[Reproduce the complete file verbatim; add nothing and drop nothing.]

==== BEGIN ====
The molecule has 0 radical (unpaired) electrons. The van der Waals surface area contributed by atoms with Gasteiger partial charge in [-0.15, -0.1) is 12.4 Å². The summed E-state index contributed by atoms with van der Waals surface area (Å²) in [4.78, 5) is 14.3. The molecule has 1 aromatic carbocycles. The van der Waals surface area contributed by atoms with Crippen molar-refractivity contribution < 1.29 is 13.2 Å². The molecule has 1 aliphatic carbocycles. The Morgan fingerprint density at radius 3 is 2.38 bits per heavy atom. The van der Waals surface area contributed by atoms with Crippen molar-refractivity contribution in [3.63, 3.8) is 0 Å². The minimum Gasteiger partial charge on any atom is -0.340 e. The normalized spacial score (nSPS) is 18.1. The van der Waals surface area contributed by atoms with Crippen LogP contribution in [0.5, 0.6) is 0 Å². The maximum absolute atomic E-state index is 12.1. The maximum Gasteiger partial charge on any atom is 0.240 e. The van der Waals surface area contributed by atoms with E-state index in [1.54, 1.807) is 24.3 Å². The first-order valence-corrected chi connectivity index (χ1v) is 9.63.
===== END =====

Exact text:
The molecule has 0 radical (unpaired) electrons. The van der Waals surface area contributed by atoms with Gasteiger partial charge in [-0.15, -0.1) is 12.4 Å². The summed E-state index contributed by atoms with van der Waals surface area (Å²) in [4.78, 5) is 14.3. The molecule has 1 aromatic carbocycles. The van der Waals surface area contributed by atoms with Crippen molar-refractivity contribution < 1.29 is 13.2 Å². The molecule has 1 aliphatic carbocycles. The Morgan fingerprint density at radius 3 is 2.38 bits per heavy atom. The van der Waals surface area contributed by atoms with Crippen molar-refractivity contribution in [3.63, 3.8) is 0 Å². The minimum Gasteiger partial charge on any atom is -0.340 e. The normalized spacial score (nSPS) is 18.1. The van der Waals surface area contributed by atoms with Crippen LogP contribution in [0.5, 0.6) is 0 Å². The maximum absolute atomic E-state index is 12.1. The maximum Gasteiger partial charge on any atom is 0.240 e. The van der Waals surface area contributed by atoms with E-state index in [1.54, 1.807) is 24.3 Å². The first-order valence-corrected chi connectivity index (χ1v) is 9.63.